Last weekend, while visiting a friend at her apartment in Arlington, Va., I had the strangest sensation. Walking just the few steps from the elevator to her door, I suddenly felt absolutely sick to my stomach. We had eaten dinner about an hour earlier, so I thought my reaction was to the food. But on the way out of the apartment, I had the same nauseated, faint feeling by the time I reached the elevator. On this second trip, I realized that it wasn’t the food—it was the carpet that lined the hallways!
Besides my need-to-break habit of staring at the ground when I walk—which can potentially have a dizzying effect on its own—the carpet in this building featured the most visually challenging designs. They literally made my head spin.
Later that week, I learned that I wasn’t alone in my unfortunate experience. An article in the Denver Post reports that the new Denver Art Museum is causing some of its visitors to leave with symptoms of vertigo. In this instance, it’s not the decoration that’s making people sick, but the architecture of the building. There’s no stable horizon, for one thing.
“In the new art museum, walls slant away from the edges of the winding ‘canyon walk’ staircase. Visitors descending the long stairways often clutch the guardrail,” writes Denver Post staff writer Katy Human.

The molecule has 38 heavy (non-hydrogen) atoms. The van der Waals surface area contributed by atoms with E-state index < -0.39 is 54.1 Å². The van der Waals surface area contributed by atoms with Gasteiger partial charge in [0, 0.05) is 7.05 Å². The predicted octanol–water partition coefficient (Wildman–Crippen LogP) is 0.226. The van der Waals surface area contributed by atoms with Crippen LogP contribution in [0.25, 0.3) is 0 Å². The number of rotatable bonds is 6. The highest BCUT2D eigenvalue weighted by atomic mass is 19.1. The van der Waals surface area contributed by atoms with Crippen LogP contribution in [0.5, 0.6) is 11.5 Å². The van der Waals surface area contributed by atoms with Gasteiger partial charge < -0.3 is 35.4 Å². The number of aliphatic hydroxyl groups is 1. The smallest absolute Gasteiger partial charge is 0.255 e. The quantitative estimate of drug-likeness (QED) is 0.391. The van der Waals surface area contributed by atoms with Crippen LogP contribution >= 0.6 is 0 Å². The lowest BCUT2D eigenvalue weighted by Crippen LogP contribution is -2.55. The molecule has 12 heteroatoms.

Why do carpets and weird walls make us dizzy? I checked out our Dana Guide to Brain Health, which reports that we can experience symptoms of dizziness when our brains get sensory readings that don’t match up, such as walls or carpet patterns that seem to be moving. Luckily, the continuous feedback cycle of information we get through touch, vision, hearing and our internal levels (such as the inner ear) usually works just fine, allowing us to walk, run, and dance without a problem.
The article also cited the Disney Concert Hall in Los Angeles and the Kennedy Center in Washington, D.C., as other buildings known to have “unintended consequences.” I’d watch my step, there, as well.
-- Allison Bush